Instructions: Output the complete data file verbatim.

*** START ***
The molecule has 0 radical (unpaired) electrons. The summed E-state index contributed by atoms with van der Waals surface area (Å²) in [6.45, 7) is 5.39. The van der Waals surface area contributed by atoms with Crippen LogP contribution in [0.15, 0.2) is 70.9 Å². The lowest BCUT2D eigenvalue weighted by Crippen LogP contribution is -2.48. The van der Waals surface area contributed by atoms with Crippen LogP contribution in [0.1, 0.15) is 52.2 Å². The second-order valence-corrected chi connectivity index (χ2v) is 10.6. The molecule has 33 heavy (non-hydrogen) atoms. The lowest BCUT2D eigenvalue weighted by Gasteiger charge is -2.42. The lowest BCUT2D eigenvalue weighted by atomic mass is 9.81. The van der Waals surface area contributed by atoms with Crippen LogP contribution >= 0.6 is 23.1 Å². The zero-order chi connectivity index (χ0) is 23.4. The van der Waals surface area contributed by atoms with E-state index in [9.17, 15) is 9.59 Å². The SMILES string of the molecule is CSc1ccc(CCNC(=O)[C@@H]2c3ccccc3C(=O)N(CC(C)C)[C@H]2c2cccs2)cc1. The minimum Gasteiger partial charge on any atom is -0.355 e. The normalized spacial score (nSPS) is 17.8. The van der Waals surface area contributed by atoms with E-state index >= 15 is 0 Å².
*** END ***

The molecule has 0 radical (unpaired) electrons. The summed E-state index contributed by atoms with van der Waals surface area (Å²) in [6.45, 7) is 5.39. The van der Waals surface area contributed by atoms with Crippen LogP contribution in [0.15, 0.2) is 70.9 Å². The lowest BCUT2D eigenvalue weighted by Crippen LogP contribution is -2.48. The van der Waals surface area contributed by atoms with Crippen LogP contribution in [0.1, 0.15) is 52.2 Å². The second-order valence-corrected chi connectivity index (χ2v) is 10.6. The molecule has 33 heavy (non-hydrogen) atoms. The lowest BCUT2D eigenvalue weighted by Gasteiger charge is -2.42. The lowest BCUT2D eigenvalue weighted by atomic mass is 9.81. The van der Waals surface area contributed by atoms with Crippen LogP contribution >= 0.6 is 23.1 Å². The zero-order chi connectivity index (χ0) is 23.4. The van der Waals surface area contributed by atoms with E-state index in [9.17, 15) is 9.59 Å². The SMILES string of the molecule is CSc1ccc(CCNC(=O)[C@@H]2c3ccccc3C(=O)N(CC(C)C)[C@H]2c2cccs2)cc1. The minimum Gasteiger partial charge on any atom is -0.355 e. The normalized spacial score (nSPS) is 17.8. The van der Waals surface area contributed by atoms with E-state index >= 15 is 0 Å².